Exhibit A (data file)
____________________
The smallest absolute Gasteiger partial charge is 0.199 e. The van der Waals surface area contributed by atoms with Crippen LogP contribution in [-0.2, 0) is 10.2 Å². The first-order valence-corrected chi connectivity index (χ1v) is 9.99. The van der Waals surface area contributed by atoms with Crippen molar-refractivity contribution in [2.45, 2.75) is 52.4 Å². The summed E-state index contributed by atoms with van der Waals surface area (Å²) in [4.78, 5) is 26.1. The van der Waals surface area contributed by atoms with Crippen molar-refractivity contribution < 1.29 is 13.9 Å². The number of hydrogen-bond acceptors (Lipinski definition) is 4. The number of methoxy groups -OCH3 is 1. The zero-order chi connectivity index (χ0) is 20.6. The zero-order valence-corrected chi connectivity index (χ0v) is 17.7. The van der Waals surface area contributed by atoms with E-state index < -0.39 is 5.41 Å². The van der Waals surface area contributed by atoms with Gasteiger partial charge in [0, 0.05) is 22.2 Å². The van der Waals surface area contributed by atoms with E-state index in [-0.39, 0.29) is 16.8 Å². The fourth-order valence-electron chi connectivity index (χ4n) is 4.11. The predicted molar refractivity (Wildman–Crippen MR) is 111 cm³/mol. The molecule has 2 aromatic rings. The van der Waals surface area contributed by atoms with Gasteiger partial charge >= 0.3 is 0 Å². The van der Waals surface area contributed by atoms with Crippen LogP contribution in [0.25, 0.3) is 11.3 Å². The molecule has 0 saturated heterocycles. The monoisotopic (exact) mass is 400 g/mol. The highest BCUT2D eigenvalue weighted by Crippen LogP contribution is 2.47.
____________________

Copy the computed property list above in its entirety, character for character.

The smallest absolute Gasteiger partial charge is 0.199 e. The van der Waals surface area contributed by atoms with Crippen LogP contribution in [-0.2, 0) is 10.2 Å². The first-order valence-corrected chi connectivity index (χ1v) is 9.99. The van der Waals surface area contributed by atoms with Crippen molar-refractivity contribution in [2.45, 2.75) is 52.4 Å². The summed E-state index contributed by atoms with van der Waals surface area (Å²) in [4.78, 5) is 26.1. The van der Waals surface area contributed by atoms with Crippen molar-refractivity contribution < 1.29 is 13.9 Å². The number of hydrogen-bond acceptors (Lipinski definition) is 4. The number of methoxy groups -OCH3 is 1. The zero-order chi connectivity index (χ0) is 20.6. The zero-order valence-corrected chi connectivity index (χ0v) is 17.7. The van der Waals surface area contributed by atoms with E-state index < -0.39 is 5.41 Å². The van der Waals surface area contributed by atoms with Gasteiger partial charge in [0, 0.05) is 22.2 Å². The van der Waals surface area contributed by atoms with E-state index in [-0.39, 0.29) is 16.8 Å². The fourth-order valence-electron chi connectivity index (χ4n) is 4.11. The predicted molar refractivity (Wildman–Crippen MR) is 111 cm³/mol. The molecule has 2 aromatic rings. The van der Waals surface area contributed by atoms with Gasteiger partial charge >= 0.3 is 0 Å². The van der Waals surface area contributed by atoms with Crippen LogP contribution in [0.25, 0.3) is 11.3 Å². The molecule has 0 saturated heterocycles. The monoisotopic (exact) mass is 400 g/mol. The highest BCUT2D eigenvalue weighted by Crippen LogP contribution is 2.47.